Africa is splitting in two. It may take millions of years, but geologists believe that eventually, the continent will split along the Great Rift Valley. Recently, a new crack has come to light in the Suswa region of Kenya. Heavy rains are believed to be responsible for revealing the cracks by washing away volcanic ash from the nearby Mount Longonot, and seismic activity is considered the root cause of the fissures. These fissures are no small matter, with some of them being up to 20 meters wide and around 50 feet deep. They have disrupted infrastructure and transport, with roads and highways falling into the crevasses.
The Great Rift Valley runs along a geological fault line and was formed by the interaction between the Arabian and African tectonic plates.
Tectonic plates are in continuous movement and as such create new continents and oceans over a very long time span. Depending on the specific interaction between the plates, different geological processes occur. Transform boundaries can cause earthquakes as the plates slide against one another, while converging plates lead to mountain and volcano formation and diverging boundaries lead to mid-ocean ridges and the formation of the Great Rift Valley. These are all continuous natural occurrences and take place at roughly the same rate as your fingernails grow. The African plate is considered by geologists to be in the process of splitting into the Somalian and the Nubian plates.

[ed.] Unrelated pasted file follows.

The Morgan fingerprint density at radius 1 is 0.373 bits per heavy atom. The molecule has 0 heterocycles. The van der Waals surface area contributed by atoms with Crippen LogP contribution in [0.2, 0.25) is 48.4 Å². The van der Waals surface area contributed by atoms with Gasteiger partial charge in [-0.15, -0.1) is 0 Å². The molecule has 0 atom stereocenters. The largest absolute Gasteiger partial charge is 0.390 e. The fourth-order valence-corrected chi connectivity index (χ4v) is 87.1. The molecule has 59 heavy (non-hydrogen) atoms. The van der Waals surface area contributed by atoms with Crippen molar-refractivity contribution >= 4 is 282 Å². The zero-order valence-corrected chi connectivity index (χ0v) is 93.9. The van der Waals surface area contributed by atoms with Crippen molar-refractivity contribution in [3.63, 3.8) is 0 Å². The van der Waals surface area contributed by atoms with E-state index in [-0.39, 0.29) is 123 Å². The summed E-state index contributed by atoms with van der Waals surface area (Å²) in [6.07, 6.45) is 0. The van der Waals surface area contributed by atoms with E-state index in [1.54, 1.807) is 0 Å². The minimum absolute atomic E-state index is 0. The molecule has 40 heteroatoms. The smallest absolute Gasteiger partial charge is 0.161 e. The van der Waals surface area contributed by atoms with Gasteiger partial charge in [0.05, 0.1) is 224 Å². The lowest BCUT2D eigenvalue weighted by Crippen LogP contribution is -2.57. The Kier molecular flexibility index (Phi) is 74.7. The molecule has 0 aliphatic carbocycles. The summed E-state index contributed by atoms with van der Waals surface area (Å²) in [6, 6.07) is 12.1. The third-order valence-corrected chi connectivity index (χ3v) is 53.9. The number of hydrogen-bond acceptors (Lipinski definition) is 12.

So what’s allowing for this divergent tectonic plate movement in the Great Rift Valley region? Research from Brain Bagley and Andrew Nyblade in 2013 strongly favoured the idea of superplumes. Superplumes are upwellings of mantle from the mantle-core boundary that push upwards and exert a large force on the tectonic plates from below. This force is pushing and pulling the African plate apart and will one day lead to the formation of a new continent between the rest of Africa and Madagascar.
Madagascar itself was once part of the African continent. It split from Africa as part of the Indian landmass 135 million years ago. Around 88 million years ago, the Indo-Madagascar plate then split further into their modern day equivalents. The length of time Madagascar has been isolated from the mainland means that its flora and fauna has evolved into a variety of species unique to the island.
One can expect that following the split of the African plate, similar speciation will occur. This will take some time. The split is not expected to occur for another 50 million years and evolution by natural selection needs time to work its magic following geographic isolation.
Needless to say, the southeast region of Africa will eventually look nothing like what it does today, which isn’t that surprising considering Scotland used to be an equatorial rainforest.
Image credit: Rodrigo Jay via pixabay